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After decades of circling, Fairfax County finds opening for parking regulations review

Fairfax County officials are undertaking a comprehensive review of off-street parking for the first time since the late 1980s.

Conducted by a consultant, the county’s Parking Reimagined project will kick off a community engagement process this month for the public to weigh in on how it could update its approach to parking, such as by revising parking rates or reassessing land-use requirements.

County staff presented their efforts to assess off-street parking yesterday (Tuesday) during a joint meeting between the Board of Supervisors and Planning Commission. The project is expected to last 12-18 months.

“One of the critical elements of this project is community engagement,” said Michael Davis, a county staffer and parking lead. “Our community outreach is intended to encompass all the different areas of the county in the sense of business owners, renters, residents, religious assembly leaders, nonprofits, because parking has an effect on all of these in some form or fashion.”

A white paper on the project notes the “engagement process will be ongoing and interactive with the community as we gain more knowledge of the parking needs…and propose changes to the requirements.”

Options to include the public may include community and town hall meetings, video presentations, surveys and more. Public hearings on proposed changes could occur in late 2022 into early 2023.

Two county departments are part of the project: Fairfax County Land Development Services, which deals with how property construction codes and regulations, and the Department of Land Development, which provides proposals, advice and assistance on land use, development review and zoning issues to decision-makers.

To assist with the review, the county hired Clarion-Nelson\Nygaard, a partnership of two land use and transportation consulting firms, this past spring.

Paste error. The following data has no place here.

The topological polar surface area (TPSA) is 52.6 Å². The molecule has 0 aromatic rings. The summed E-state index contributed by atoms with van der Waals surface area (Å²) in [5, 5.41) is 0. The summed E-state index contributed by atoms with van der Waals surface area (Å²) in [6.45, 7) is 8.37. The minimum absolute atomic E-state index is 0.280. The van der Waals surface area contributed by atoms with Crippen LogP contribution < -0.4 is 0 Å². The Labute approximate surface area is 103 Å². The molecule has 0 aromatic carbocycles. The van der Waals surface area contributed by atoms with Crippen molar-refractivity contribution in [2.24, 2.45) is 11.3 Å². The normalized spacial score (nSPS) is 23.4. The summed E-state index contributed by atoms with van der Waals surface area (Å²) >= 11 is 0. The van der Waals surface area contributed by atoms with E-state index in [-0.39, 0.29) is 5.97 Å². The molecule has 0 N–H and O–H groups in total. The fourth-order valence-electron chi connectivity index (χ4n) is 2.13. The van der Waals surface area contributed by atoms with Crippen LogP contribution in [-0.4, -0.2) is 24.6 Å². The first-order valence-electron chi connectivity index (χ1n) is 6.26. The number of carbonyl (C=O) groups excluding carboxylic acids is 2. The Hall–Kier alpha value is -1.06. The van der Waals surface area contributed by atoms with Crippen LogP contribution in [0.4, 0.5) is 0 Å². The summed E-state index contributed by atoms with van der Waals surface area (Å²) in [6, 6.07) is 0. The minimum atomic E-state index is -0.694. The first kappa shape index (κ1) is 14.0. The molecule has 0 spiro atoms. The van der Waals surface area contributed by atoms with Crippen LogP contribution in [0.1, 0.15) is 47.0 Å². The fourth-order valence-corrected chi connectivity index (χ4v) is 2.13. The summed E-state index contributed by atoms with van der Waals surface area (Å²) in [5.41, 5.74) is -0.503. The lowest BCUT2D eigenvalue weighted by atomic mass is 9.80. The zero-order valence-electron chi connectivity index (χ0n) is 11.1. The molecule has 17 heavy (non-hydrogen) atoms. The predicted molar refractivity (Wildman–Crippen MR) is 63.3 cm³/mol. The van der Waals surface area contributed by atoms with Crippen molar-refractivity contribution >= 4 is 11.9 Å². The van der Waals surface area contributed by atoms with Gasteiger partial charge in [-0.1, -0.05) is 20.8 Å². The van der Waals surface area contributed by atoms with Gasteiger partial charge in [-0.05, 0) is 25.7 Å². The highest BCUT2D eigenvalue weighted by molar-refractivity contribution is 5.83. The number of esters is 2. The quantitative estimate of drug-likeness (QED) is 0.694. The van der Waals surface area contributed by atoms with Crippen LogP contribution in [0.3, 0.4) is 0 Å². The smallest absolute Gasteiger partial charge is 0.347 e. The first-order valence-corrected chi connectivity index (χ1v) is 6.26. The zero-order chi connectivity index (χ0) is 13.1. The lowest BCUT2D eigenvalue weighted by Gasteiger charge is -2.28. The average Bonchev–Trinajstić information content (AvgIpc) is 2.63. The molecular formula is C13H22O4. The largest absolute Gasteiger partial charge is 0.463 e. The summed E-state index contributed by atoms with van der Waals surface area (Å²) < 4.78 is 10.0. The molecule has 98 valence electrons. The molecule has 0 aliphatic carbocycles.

The white paper says equity, affordability, land use, environmental, and economic concerns will all be considered as part of the study.

“Society has changed,” Mason District Supervisor Penny Gross said during the meeting, noting that residents of one townhouse community in Annandale built in 1972 are “screaming they have no place to park.”

Gross said the county needs to look at retrofitting existing townhouse communities to meet current parking needs.

Changes in technology, development, and people’s habits over the past few decades require a reevaluation of how spaces are used and where they’re actually needed. The white paper highlights the rise of electric and autonomous vehicles, ridesharing, remote work, and online retail among the trends that have affected parking needs.

On one end of the spectrum, limited parking spots can mean the difference between whether a business has enough spots and whether vehicles spill over onto nearby residential streets, Land Development Services director Bill Hicks said.

On the other, there are office parks and strip malls with lots that take up half a block but rarely host more than a handful of vehicles. Hunter Mill District Walter Alcorn called some parking situations in the county “bonkers.”

He also forecast that parking needs will continue to change over time, so county officials should examine the situation as it evolves over the coming years.

As the review of off-street parking gets underway, the county is also still considering potentially adding parking meters for certain on-street areas, particularly in Tysons and Reston. Proposals for that could be presented to the Board of Supervisors next year.

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